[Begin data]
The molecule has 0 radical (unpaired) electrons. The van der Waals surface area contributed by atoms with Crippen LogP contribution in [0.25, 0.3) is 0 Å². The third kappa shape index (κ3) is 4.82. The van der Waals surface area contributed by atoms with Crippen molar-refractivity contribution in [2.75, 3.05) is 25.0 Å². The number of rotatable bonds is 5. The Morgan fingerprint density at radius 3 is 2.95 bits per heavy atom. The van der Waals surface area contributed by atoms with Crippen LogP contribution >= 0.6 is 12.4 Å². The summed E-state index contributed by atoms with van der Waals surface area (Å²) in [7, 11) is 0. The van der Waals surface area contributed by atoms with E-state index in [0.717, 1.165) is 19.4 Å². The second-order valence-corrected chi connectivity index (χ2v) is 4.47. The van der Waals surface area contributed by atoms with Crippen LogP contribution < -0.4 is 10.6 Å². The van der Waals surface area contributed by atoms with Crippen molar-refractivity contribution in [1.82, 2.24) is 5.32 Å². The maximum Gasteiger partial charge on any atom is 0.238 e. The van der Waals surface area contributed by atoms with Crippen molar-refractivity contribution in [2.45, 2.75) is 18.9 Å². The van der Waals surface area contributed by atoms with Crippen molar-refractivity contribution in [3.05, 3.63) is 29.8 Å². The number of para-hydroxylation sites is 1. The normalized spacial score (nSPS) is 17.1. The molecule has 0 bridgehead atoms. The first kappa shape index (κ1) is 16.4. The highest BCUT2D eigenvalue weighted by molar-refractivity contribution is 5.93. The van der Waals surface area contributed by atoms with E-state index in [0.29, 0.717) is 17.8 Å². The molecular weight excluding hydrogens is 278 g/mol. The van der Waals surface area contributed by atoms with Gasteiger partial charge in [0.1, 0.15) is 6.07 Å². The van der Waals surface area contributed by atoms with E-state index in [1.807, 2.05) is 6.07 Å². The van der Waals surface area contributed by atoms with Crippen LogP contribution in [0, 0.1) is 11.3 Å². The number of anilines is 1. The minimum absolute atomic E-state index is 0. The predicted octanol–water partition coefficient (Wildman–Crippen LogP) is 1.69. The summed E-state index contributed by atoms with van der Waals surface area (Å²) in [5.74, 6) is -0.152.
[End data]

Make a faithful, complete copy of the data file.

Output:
The molecule has 0 radical (unpaired) electrons. The van der Waals surface area contributed by atoms with Crippen LogP contribution in [0.25, 0.3) is 0 Å². The third kappa shape index (κ3) is 4.82. The van der Waals surface area contributed by atoms with Crippen molar-refractivity contribution in [2.75, 3.05) is 25.0 Å². The number of rotatable bonds is 5. The Morgan fingerprint density at radius 3 is 2.95 bits per heavy atom. The van der Waals surface area contributed by atoms with Crippen LogP contribution >= 0.6 is 12.4 Å². The summed E-state index contributed by atoms with van der Waals surface area (Å²) in [7, 11) is 0. The van der Waals surface area contributed by atoms with E-state index in [0.717, 1.165) is 19.4 Å². The second-order valence-corrected chi connectivity index (χ2v) is 4.47. The van der Waals surface area contributed by atoms with Crippen LogP contribution < -0.4 is 10.6 Å². The van der Waals surface area contributed by atoms with Crippen molar-refractivity contribution in [1.82, 2.24) is 5.32 Å². The maximum Gasteiger partial charge on any atom is 0.238 e. The van der Waals surface area contributed by atoms with Crippen molar-refractivity contribution in [2.45, 2.75) is 18.9 Å². The van der Waals surface area contributed by atoms with Crippen molar-refractivity contribution in [3.05, 3.63) is 29.8 Å². The number of para-hydroxylation sites is 1. The normalized spacial score (nSPS) is 17.1. The molecule has 0 bridgehead atoms. The first kappa shape index (κ1) is 16.4. The highest BCUT2D eigenvalue weighted by molar-refractivity contribution is 5.93. The van der Waals surface area contributed by atoms with E-state index in [0.29, 0.717) is 17.8 Å². The molecular weight excluding hydrogens is 278 g/mol. The van der Waals surface area contributed by atoms with Gasteiger partial charge in [0.1, 0.15) is 6.07 Å². The van der Waals surface area contributed by atoms with E-state index in [1.807, 2.05) is 6.07 Å². The van der Waals surface area contributed by atoms with Crippen LogP contribution in [0, 0.1) is 11.3 Å². The number of anilines is 1. The minimum absolute atomic E-state index is 0. The predicted octanol–water partition coefficient (Wildman–Crippen LogP) is 1.69. The summed E-state index contributed by atoms with van der Waals surface area (Å²) in [5.74, 6) is -0.152.